Wednesday, July 3, 2013

Ramy Ashour and the Egyptian Revolution

 The other day on Alan Thatcher’s blog (here) we saw a picture of Ramy Ashour out celebrating during the protests that are currently sweeping Egypt. There is a lot to say about these protests, but what I would like to start out with is simply a plea to Ramy, “Get outta da streets!”

Ramy, the best squash player on the planet, does not need to go out and get himself killed in what could be a bloody mess. I sympathize with his feelings, and I know it would be hard not to join in on the demonstrations for what must seem like a fight for independence akin to our 1776, but there is another argument, that Ramy is the leader of the sport and is an Egyptian recognized around the world. Could he do his country more of a favor by being an exemplar of the sport, perhaps even playing it in the Olympics in 2020, or should he be one of millions taking to the streets and clamoring for change? Could he use his celebrity status to articulate the wishes of freedom-loving Egyptians, perhaps even to rally like-minded Egyptians to the cause? It’s a tough call, of course, but I say Ramy, and indeed all the many top Egyptian squash players, should sit tight. Use their influence behind the scenes, definitely, but sit tight and represent the New Egypt when the time is right. 

The latest tumult in Egypt puts American sensitivities in a quandary. After all, the government of President Mohammed Morsi was elected in a democratic election that was judged to be fair by outside observers. If many Egyptians don’t happen to like what Morsi is doing, then in a democratic country they would be expected to organize, demonstrate peaceably, and throw the bums out in the next election. I was not a fan of George W. Bush, and when, amazingly, he was elected again, I was beside myself, but being a good democrat I just stayed back, licked my wounds, and planned for the next election. Likewise, those Republicans who consider Obama to be a socialist Kenyan from hell and the worst president ever are doing the same, but in reverse. That’s the American way….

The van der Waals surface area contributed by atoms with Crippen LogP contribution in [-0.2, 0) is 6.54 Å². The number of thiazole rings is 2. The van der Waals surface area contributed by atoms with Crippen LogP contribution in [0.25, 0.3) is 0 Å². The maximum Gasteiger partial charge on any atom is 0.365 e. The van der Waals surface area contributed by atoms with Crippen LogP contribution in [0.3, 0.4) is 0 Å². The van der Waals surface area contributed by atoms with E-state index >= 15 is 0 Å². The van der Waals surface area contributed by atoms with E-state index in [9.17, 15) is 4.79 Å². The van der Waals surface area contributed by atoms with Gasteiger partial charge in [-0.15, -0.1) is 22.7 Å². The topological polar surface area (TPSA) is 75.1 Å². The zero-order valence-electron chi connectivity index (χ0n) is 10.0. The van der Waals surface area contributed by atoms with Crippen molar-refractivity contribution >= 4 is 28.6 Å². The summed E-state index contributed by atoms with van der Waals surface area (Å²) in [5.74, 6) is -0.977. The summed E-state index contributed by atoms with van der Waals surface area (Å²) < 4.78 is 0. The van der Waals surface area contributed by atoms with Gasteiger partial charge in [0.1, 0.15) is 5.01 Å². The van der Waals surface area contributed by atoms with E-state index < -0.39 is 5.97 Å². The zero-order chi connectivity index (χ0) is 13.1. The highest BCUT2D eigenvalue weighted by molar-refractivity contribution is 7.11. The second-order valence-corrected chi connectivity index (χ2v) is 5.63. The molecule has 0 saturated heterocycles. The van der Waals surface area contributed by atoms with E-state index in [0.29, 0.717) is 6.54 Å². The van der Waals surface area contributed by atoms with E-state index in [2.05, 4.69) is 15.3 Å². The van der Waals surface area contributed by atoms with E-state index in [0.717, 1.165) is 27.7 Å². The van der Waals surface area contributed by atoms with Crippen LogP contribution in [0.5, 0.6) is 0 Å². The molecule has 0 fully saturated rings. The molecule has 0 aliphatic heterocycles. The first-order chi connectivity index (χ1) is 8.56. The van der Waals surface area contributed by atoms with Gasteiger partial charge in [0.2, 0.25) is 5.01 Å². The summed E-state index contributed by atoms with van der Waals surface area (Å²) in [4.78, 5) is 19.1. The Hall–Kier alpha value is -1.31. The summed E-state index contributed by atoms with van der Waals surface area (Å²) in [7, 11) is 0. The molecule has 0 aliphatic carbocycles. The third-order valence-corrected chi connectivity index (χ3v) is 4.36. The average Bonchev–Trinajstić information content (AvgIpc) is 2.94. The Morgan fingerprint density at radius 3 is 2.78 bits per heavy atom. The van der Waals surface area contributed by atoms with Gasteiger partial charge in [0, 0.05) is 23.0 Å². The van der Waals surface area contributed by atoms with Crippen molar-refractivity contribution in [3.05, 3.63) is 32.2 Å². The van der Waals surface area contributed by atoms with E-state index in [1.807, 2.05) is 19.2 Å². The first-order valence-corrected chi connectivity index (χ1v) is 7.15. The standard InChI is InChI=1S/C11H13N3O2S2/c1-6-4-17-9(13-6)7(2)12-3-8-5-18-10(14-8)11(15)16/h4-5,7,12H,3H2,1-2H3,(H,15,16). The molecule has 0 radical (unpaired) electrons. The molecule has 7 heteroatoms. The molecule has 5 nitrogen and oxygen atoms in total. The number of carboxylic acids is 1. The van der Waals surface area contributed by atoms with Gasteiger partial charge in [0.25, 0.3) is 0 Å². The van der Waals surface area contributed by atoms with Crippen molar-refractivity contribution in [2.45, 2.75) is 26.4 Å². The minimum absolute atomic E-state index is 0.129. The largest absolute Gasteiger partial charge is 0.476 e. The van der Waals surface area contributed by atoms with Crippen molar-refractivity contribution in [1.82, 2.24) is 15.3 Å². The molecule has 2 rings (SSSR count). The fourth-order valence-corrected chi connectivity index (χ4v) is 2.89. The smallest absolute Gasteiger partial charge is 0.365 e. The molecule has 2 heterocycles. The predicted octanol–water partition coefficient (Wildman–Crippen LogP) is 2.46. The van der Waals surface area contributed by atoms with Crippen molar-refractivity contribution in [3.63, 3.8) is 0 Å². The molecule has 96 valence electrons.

So the American impulse is to root for the demonstrators, who want to expel the Islamists who now rule, but to do that they are really rooting for a military takeover of a democratically elected government. It’s a disconnect. What should happen is Morsi and his crew should listen to the demonstrators and make changes to their governance, but they are hard-liners convinced they have all the answers, and so the positions are locked in, and the military awaits. There will be blood.

Ramy! Let none of that blood be yours….


  1. My feelings exactly. Makes me sick when I see Amr Shabana posting pictures and preaching politics. Stick to your squash racquet, don't mix sports with politics...

  2. I feel exactly the opposite. He is an Egyptian first and an Egyptian Squash Player second. No one wants him hurt or anyone hurt. But if he feels this dedicated to the cause then he needs to do what he believes in his own mind is the proper place for him in the cause.

    When Thomas Jefferson, John Adams, Samuel Chase, James Madison and the rest left their farms and buisnesses (and any hope of making a profit that year) to go to Philadelphia in 1776- they went not because they were farmers or bankers or printers- they went as Americans. And I am glad they did.

    I will agree with you however that Ramy and the others should not take any reckless action but they need to be where their heart takes them.

  3. I think the decision is Ramy's to make. Years from now, what he will look back on is not necessarily how many World Open titles he won, but where was he, and what did he do, when issues of human dignity and moderation in society were being decided.

  4. Just to reiterate a few points from my blog, I am definitely not suggesting Ramy sit out the revolution.... I think he is a public figure in Egypt, so making his opinions known publicly would add real value to those seeking greater liberty. I feel he could be of far greater influence by wielding his public clout rather than be one of millions wielding an angry sword.... And although I have focused on Ramy, I feel the same way about the many other squash stars -- like Shabana, Darwish -- who call Egypt home.

    Meanwhile, the situation in Egypt remains tense, and I'm sure it will remain so for quite some time.


Sorry, but due to increasing spam, I've added the Word Verification step. My policy on comments is anything goes, as long as it is about squash and as long as it isn't unnecessarily nasty....